Many spectators would camp out a whole week along the Tour’s itinerary to secure the best view of the race.
People set up picnics along the route of the Tour de France, bringing with them transistor radios to keep up informed with the position of the riders. The atmosphere can be warm and friendly and attending the race at the roadsides can reveal itself a great opportunity to make new friends.
The Tour de France Jerseys
The Yellow Jersey (Maillot Jaune) is worn by the overall race leader of the stage day. It was first introduced by the magazine L’Auto who organised the first editions of the race. Since, yellow has become the iconic colour of the Tour de France.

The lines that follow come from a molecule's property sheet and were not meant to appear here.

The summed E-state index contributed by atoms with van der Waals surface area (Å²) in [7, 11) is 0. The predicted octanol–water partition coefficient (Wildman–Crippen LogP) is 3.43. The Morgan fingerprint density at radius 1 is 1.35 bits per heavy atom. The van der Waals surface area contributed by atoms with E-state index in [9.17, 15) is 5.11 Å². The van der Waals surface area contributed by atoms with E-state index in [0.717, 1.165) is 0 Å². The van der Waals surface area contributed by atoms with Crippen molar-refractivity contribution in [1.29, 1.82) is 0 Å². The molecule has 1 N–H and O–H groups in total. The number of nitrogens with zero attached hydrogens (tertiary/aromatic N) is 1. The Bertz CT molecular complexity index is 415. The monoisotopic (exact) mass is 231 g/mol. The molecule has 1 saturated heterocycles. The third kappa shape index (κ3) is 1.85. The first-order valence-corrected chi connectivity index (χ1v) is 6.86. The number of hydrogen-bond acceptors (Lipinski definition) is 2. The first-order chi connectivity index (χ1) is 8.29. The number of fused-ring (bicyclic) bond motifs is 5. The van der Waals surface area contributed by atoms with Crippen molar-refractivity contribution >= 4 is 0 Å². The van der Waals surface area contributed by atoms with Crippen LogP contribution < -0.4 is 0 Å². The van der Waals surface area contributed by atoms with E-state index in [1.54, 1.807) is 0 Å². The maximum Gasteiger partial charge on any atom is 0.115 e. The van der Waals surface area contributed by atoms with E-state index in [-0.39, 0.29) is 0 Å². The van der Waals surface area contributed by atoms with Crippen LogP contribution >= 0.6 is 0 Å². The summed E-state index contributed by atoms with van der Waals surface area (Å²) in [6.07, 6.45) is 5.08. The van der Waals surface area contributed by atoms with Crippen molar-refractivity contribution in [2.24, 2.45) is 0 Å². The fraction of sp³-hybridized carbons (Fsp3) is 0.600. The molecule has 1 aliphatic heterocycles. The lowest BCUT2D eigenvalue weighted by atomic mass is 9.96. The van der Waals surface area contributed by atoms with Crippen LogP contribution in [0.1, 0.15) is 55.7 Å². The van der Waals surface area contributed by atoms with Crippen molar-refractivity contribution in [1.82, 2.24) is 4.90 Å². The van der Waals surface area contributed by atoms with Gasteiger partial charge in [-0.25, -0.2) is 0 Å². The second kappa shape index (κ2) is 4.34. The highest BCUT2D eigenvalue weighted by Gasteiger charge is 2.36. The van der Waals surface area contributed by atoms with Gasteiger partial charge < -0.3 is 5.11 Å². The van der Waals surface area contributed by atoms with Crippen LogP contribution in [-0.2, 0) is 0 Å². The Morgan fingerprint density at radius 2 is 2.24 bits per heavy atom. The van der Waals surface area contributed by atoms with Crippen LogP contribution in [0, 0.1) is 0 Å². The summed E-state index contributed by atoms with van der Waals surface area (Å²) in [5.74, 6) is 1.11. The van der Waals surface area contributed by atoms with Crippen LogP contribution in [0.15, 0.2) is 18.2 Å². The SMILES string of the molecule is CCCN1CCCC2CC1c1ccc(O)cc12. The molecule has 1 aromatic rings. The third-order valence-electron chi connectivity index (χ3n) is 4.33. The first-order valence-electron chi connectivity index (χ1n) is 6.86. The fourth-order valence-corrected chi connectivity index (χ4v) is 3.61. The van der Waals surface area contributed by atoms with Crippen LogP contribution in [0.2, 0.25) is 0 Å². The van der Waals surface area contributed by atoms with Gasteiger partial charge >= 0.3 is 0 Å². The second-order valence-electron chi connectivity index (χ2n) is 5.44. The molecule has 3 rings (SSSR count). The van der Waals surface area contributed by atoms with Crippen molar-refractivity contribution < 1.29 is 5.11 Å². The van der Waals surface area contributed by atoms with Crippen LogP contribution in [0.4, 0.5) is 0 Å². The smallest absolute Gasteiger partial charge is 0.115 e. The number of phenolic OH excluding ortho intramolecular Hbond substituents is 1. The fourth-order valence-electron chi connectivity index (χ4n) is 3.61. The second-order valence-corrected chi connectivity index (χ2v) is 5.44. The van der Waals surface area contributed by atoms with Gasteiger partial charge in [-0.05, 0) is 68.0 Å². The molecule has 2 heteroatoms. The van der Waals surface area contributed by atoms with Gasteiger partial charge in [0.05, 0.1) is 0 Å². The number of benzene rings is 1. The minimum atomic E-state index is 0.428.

The Green Jersey (Maillot Vert) is worn by the rider who has accumulated the most points each day.
The Polka-Dot Jersey (Maillot à Pois Rouges) is worn by the rider who obtains the highest number of climbing points. The rider is also called “King of the Mountains”.
The White Jersey (Maillot Blanc), is worn by the best-placed overall rider under the age of 25 each day, also called “Best Young Rider”.
Traditions of the Tour de France
Each year, the Tour de France respects a few traditions:
- The bicycle race takes place in July for three weeks and include around 21 stages.
- The colourful and decorated advertising caravan always precedes the cyclists, throwing samples to the crowd.
- The route changes every year but some stages are quite predictable such as the crossing of France’s two highest mountain chains: the Alps and the Pyrenees.
- The Tour’s famous climbs in the Alps include L’Alpe d’Huez with 21 hairpin bends, Mont Ventoux, Col du Tourmalet and Col du Galibier.